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"In the Wake of the Bounty" movie on Amazon Prime


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I discovered In the Wake of the Bounty on Amazon Prime TV last night. It's a one-hour long combination documentary made in 1934 of a visit by a film crew to Pitcairn Island in 1930. The documentary of life on Pitcairn Island in 1930 is interspersed with a dramatic portrayal of the mutiny story. I expect it would be of interest to many, and particularly those building Bounty models.

 

It is, of course, in black and white, and filmed 90 years ago, so let's just say it's "dated." The shots of sails in the dramatic segments conflate 20th Century bulk carriers with 18th Century Admiralty practice, but are some of the few contemporary film cuts of real sailing ship practice at the end of the Age of Sail. The production qualities of the dramatic reenactment scenes are amateurish and of no value to modelers, but movie buffs may enjoy watching Errol Flynn in his very first film role. The dramatic segments may also be of historical interest to movie buffs because the movie was made contemporaneously with the introduction of the "Hays" and "Production" Hollywood self-censorship codes and is one of a genre of long-suppressed travelogues and historical movies which served as a excuses to depict somewhat gratuitous nudity. The scenes of Bounty's crew in Tahiti have that quaint "National Geographic porn" quality.  No doubt, the movie's coverage (or un-coverage) of bare breasted Tahitian young ladies no doubt contributed greatly to its box office success.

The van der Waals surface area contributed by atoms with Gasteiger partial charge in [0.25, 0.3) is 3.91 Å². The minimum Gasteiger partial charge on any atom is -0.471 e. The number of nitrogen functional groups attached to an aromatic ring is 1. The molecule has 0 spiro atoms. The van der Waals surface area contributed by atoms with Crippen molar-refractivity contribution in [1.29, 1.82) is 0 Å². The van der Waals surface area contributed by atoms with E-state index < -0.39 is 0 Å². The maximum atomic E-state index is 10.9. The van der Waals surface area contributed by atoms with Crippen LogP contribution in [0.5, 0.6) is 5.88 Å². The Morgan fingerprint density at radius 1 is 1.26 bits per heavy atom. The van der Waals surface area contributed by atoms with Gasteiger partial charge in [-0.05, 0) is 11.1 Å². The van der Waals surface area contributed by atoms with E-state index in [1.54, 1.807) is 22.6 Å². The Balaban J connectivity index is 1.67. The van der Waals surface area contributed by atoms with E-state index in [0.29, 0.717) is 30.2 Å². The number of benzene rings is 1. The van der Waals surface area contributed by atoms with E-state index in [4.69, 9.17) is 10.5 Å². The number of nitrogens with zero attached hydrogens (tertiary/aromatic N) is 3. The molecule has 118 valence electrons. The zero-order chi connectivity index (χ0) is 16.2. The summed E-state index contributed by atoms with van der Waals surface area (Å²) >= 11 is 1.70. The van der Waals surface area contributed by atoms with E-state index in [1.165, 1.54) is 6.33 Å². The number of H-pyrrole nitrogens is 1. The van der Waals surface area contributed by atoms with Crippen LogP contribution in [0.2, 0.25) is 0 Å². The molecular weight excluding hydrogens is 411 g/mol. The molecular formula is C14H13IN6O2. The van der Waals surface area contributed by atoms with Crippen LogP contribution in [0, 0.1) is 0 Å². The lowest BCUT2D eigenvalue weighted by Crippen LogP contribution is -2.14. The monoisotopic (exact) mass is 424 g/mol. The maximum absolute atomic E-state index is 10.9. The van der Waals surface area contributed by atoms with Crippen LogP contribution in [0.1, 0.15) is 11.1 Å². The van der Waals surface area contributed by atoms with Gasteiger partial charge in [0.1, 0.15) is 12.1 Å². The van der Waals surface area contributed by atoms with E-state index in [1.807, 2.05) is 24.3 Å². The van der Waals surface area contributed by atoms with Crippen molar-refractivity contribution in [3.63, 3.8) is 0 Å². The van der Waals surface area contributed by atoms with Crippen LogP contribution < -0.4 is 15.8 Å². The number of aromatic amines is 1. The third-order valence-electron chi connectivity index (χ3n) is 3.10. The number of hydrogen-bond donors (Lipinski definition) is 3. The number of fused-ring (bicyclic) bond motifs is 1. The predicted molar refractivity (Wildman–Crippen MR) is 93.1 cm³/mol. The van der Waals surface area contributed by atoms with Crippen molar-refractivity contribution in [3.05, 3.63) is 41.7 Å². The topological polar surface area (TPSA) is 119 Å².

Seriously, though, the film and interviews of the Pitcairners and their daily lives, including their launching their whaleboats, is very interesting. This was (they claim) the first movie film taken on Pitcairn Island and in 1930 it was still a rather primitive place which had little contact with the outside world. At that time, the oldest people living there were only the grandchildren of the mutineers and original Tahitians themselves, and the local culture was still closely connected with the mutiny events even if all but one of the British mutineers had died of natural causes or been murdered in squabbles and feuds by the time Pitcairn Island's inhabitants were discovered by the Nantucket whaler Topaz 1808.

 

It's available for streaming on Amazon Prime TV at the moment. 

Edited by Bob Cleek
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